History, the way that it is taught at the elementary level, is reduced to a series of facts, dates, and people that must be memorized for the next 20-point vocab quiz. History, the way that happened, the way that it should be taught, is a very long and very complex story in which there are many dynamic characters that made decisions that were right and decisions that were wrong at different times because they were human beings. It is engrossing, it is intriguing, and it is the furthest thing possible from a series of facts, dates, and people.

    P.S. I too was jammin’ to old school Too Late to Apologize while writing this blog.

    (editor’s note: swag) (real editor’s note: I have no idea what swag means).

  47. Andrew Hausman

    1. I think that conservative consensus historians have a more realistic perspective on the American Revolution. Progressive historians can point to revolts by the poor of society, but it is difficult to prove that these led to the outbreak of the Revolution. Meanwhile, consensus historians have more solid evidence of what life was like before 1763, making it easier to indicate that colonists only sought to return to their old way of life. However, I tend to agree most with Gordon S. Wood’s new interpretation. This might be due to me living in a world more similar to Gordon Wood than either the progressive or consensus historians. He states that the Revolution was not caused by class differences, but still resulted in a social upheaval. There were fundamental differences in society after British rule had been removed, but yet the desire for this change did not lead to the war. Consensus historians could argue that colonists desired to reestablish the status quo, but nevertheless, they transformed society in doing so.
    2. Based on the chapter taken out of Howard Zinn’s book, it would seem as if he would be considered a socio-economic historian, in terms of the historiography of the American Revolution. He consistently brought up examples of lower class revolt and how the middle class radicals harnessed the poor masses’ anger against Britain. However, his description of the uprising is titled, “The War for Independence was Not a Social Revolution” (Unfortunately, the link to it does not work). In this case, he would fit into the consensus historian view. In terms of the title of his work, he does not believe that society was transformed. Rather, revolutionaries fought to maintain the status quo.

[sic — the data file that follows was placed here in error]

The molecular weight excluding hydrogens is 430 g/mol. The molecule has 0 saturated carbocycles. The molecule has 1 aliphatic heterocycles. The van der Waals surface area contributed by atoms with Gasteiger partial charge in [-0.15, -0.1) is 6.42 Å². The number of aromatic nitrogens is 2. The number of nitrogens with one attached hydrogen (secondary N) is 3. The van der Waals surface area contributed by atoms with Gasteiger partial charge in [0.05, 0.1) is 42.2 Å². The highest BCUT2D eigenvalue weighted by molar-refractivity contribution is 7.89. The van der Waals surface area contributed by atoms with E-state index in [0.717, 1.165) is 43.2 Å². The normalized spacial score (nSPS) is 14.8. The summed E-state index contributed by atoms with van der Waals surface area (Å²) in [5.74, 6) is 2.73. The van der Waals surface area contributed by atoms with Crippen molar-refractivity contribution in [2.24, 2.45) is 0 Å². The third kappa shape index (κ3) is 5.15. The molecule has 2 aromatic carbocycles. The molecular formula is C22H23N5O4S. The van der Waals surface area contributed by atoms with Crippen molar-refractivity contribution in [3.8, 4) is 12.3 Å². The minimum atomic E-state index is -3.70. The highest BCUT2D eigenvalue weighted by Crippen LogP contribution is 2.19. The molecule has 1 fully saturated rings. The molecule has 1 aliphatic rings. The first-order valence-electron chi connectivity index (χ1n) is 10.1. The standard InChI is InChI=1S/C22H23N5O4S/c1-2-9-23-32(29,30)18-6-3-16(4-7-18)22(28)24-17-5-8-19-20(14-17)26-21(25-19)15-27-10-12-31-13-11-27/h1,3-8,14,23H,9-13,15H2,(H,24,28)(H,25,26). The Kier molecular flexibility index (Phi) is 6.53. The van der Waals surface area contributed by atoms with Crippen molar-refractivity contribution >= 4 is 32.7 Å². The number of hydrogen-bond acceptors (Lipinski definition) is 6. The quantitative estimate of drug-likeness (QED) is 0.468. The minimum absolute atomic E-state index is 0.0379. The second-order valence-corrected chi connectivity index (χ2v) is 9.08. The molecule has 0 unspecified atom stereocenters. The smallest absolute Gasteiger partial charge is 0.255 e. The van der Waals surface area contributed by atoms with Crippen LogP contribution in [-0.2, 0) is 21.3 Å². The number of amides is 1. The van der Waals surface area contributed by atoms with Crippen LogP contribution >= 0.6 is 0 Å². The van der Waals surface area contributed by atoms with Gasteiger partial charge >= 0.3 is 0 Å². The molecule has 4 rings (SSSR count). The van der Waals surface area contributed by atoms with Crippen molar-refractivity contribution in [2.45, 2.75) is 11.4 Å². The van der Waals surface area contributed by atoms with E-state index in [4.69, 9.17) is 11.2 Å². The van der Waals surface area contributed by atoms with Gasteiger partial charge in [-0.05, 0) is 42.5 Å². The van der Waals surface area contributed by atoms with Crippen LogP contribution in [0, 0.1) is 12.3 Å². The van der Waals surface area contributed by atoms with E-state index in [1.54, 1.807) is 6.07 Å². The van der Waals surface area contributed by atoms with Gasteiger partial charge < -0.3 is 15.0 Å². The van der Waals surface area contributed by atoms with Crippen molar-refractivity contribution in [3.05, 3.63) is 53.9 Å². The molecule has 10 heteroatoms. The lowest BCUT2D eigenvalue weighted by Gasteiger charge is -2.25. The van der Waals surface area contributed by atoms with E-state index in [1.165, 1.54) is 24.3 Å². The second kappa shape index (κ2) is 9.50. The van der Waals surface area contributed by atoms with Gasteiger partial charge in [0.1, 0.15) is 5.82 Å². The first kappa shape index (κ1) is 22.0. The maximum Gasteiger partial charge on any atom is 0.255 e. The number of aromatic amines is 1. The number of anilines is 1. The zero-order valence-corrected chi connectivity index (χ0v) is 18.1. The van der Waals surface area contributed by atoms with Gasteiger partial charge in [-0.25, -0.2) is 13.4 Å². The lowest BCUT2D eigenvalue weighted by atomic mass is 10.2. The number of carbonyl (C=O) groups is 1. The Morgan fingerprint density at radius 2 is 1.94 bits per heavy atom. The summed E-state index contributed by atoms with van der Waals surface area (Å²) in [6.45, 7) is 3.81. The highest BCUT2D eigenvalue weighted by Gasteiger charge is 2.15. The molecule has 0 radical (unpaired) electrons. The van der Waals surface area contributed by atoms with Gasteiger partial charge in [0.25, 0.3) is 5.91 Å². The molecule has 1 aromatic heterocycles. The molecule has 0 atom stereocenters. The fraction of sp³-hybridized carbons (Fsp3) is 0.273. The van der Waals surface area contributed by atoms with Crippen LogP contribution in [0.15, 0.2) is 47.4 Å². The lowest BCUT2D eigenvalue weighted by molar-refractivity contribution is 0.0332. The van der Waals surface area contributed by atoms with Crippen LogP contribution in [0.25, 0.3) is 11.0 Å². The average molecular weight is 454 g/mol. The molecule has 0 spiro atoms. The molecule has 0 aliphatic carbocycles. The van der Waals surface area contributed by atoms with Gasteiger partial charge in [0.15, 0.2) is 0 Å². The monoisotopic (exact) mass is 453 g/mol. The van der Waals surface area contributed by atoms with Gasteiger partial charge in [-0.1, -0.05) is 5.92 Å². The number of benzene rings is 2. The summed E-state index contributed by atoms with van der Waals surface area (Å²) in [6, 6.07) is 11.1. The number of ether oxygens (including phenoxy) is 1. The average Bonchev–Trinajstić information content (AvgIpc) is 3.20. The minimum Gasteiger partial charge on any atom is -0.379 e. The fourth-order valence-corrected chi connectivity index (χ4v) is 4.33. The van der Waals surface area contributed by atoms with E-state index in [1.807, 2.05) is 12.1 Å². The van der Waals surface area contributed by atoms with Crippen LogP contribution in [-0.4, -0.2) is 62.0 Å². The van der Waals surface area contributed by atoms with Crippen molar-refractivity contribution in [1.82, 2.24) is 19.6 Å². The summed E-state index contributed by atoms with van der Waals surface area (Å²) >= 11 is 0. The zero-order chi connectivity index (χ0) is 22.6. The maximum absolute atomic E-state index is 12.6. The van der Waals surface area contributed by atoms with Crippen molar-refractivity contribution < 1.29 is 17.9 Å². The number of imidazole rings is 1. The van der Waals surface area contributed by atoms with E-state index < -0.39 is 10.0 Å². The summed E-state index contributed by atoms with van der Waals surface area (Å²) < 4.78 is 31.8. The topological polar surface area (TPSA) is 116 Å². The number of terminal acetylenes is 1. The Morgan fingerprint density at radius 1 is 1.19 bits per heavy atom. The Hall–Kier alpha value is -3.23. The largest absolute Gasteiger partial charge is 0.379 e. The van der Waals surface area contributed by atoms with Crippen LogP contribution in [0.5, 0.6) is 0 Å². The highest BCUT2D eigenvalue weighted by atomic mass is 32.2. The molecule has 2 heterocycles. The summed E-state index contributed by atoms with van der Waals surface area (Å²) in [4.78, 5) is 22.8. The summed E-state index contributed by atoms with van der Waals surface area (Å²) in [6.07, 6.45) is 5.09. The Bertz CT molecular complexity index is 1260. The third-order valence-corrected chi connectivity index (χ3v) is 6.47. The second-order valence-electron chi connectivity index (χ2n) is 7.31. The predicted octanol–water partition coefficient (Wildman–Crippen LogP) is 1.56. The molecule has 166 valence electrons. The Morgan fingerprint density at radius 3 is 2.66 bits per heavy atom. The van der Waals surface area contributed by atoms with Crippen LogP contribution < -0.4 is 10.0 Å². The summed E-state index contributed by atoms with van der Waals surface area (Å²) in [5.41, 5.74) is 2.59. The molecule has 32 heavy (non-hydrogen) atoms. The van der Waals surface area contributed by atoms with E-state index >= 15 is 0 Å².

3. History can more accurately be defined as the analysis and examination of facts, dates, and people and their significance. There is no neutral view of what happened. Rather, how people interpret what occurred is what becomes known as history.

  48. Denny Walsh

    1. I think that the consensus view has a better argument about how to view the American Revolution. This is because the Progressive view has very little concrete evidence to back it up. It is possible that there was somewhat of a gap between the rich and the poor at the time of the revolution, but the idea that that was what fueled the revolution doesn’t quite add up; partly because the gap between rich and poor didn’t seem to decrease after the revolution and many Americans were actually further in debt afterwards due to high costs of the war effort. This being said, what seems to make the most sense? I would argue that the traditional idea that this country was founded by great men not for themselves or the people of their time necessarily, but for the future generations to enjoy. This is the traditional consensus argument that I believe seems to make more sense given that very few people actually benefited directly from the war.
    2. I think that Howard Zinn fits into the category of the progressives. He thought that, like the progressives thought, The American Revolution was caused by the disparity between the rich and the poor. He seemed to follow the progressive idea that the American Revolution was entirely fueled by economic differences and that everyone was just looking for some way to better their own situation and that the wealthy did this by attempting to use the poor to spark revolution. Although it is slightly different, it is mostly what the progressive historians believe.